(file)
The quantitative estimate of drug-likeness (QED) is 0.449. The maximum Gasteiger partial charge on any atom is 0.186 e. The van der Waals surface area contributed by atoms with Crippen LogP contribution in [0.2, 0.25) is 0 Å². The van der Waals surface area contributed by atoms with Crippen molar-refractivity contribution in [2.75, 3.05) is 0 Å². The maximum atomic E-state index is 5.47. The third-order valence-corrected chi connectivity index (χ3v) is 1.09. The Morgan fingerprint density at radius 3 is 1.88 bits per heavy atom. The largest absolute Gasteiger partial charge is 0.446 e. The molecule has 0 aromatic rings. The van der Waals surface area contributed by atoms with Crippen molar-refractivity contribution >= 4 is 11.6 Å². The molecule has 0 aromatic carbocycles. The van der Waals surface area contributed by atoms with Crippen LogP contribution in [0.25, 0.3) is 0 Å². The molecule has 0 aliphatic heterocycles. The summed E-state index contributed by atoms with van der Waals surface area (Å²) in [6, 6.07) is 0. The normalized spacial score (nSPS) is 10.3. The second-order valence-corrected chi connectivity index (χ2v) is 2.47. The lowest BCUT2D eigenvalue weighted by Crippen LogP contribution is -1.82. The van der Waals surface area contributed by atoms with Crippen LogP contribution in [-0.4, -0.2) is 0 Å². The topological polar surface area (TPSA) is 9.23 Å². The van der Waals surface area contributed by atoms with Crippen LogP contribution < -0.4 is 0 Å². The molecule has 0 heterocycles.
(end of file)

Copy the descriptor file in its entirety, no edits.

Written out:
The quantitative estimate of drug-likeness (QED) is 0.449. The maximum Gasteiger partial charge on any atom is 0.186 e. The van der Waals surface area contributed by atoms with Crippen LogP contribution in [0.2, 0.25) is 0 Å². The van der Waals surface area contributed by atoms with Crippen molar-refractivity contribution in [2.75, 3.05) is 0 Å². The maximum atomic E-state index is 5.47. The third-order valence-corrected chi connectivity index (χ3v) is 1.09. The Morgan fingerprint density at radius 3 is 1.88 bits per heavy atom. The largest absolute Gasteiger partial charge is 0.446 e. The molecule has 0 aromatic rings. The van der Waals surface area contributed by atoms with Crippen molar-refractivity contribution >= 4 is 11.6 Å². The molecule has 0 aromatic carbocycles. The van der Waals surface area contributed by atoms with Crippen LogP contribution in [0.25, 0.3) is 0 Å². The molecule has 0 aliphatic heterocycles. The summed E-state index contributed by atoms with van der Waals surface area (Å²) in [6, 6.07) is 0. The normalized spacial score (nSPS) is 10.3. The second-order valence-corrected chi connectivity index (χ2v) is 2.47. The lowest BCUT2D eigenvalue weighted by Crippen LogP contribution is -1.82. The van der Waals surface area contributed by atoms with Crippen LogP contribution in [-0.4, -0.2) is 0 Å². The topological polar surface area (TPSA) is 9.23 Å². The van der Waals surface area contributed by atoms with Crippen LogP contribution < -0.4 is 0 Å². The molecule has 0 heterocycles.